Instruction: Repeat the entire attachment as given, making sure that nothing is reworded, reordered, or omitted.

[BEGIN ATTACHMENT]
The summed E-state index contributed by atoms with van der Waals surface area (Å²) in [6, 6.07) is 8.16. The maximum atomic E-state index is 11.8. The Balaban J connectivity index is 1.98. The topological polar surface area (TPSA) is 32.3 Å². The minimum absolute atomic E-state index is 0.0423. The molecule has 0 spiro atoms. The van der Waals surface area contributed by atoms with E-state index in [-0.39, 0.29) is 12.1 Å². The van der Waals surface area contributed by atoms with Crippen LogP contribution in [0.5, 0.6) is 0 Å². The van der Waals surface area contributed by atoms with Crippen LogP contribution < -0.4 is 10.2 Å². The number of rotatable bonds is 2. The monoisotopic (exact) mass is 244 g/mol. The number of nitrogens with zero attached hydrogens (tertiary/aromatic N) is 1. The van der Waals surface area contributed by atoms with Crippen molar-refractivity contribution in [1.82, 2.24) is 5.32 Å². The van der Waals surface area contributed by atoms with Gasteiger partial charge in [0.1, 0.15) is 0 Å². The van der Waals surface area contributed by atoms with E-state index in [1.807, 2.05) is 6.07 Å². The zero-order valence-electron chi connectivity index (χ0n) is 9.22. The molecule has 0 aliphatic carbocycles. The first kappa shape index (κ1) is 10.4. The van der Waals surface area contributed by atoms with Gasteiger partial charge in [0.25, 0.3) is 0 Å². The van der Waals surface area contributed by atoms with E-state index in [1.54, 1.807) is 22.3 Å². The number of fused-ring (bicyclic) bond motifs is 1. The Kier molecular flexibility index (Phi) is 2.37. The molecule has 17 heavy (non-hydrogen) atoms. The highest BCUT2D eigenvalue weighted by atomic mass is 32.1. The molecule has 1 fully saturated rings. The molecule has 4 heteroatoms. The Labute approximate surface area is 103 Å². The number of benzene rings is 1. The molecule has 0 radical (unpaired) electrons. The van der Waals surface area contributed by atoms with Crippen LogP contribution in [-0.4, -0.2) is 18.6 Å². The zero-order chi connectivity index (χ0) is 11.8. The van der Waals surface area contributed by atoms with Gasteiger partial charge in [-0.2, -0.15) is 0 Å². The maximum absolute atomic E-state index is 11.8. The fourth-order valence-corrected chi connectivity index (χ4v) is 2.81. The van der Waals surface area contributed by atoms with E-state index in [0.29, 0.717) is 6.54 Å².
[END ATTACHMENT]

The summed E-state index contributed by atoms with van der Waals surface area (Å²) in [6, 6.07) is 8.16. The maximum atomic E-state index is 11.8. The Balaban J connectivity index is 1.98. The topological polar surface area (TPSA) is 32.3 Å². The minimum absolute atomic E-state index is 0.0423. The molecule has 0 spiro atoms. The van der Waals surface area contributed by atoms with E-state index in [-0.39, 0.29) is 12.1 Å². The van der Waals surface area contributed by atoms with Crippen LogP contribution in [0.5, 0.6) is 0 Å². The van der Waals surface area contributed by atoms with Crippen LogP contribution < -0.4 is 10.2 Å². The number of rotatable bonds is 2. The monoisotopic (exact) mass is 244 g/mol. The number of nitrogens with zero attached hydrogens (tertiary/aromatic N) is 1. The van der Waals surface area contributed by atoms with Crippen molar-refractivity contribution in [1.82, 2.24) is 5.32 Å². The van der Waals surface area contributed by atoms with Gasteiger partial charge in [0.1, 0.15) is 0 Å². The van der Waals surface area contributed by atoms with E-state index in [1.807, 2.05) is 6.07 Å². The zero-order valence-electron chi connectivity index (χ0n) is 9.22. The molecule has 0 aliphatic carbocycles. The first kappa shape index (κ1) is 10.4. The van der Waals surface area contributed by atoms with Gasteiger partial charge in [0.25, 0.3) is 0 Å². The van der Waals surface area contributed by atoms with E-state index in [1.54, 1.807) is 22.3 Å². The number of fused-ring (bicyclic) bond motifs is 1. The Kier molecular flexibility index (Phi) is 2.37. The molecule has 17 heavy (non-hydrogen) atoms. The highest BCUT2D eigenvalue weighted by atomic mass is 32.1. The molecule has 1 fully saturated rings. The molecule has 4 heteroatoms. The Labute approximate surface area is 103 Å². The number of benzene rings is 1. The molecule has 0 radical (unpaired) electrons. The van der Waals surface area contributed by atoms with Crippen LogP contribution in [-0.4, -0.2) is 18.6 Å². The zero-order chi connectivity index (χ0) is 11.8. The van der Waals surface area contributed by atoms with Gasteiger partial charge in [-0.2, -0.15) is 0 Å². The maximum absolute atomic E-state index is 11.8. The fourth-order valence-corrected chi connectivity index (χ4v) is 2.81. The van der Waals surface area contributed by atoms with E-state index in [0.29, 0.717) is 6.54 Å².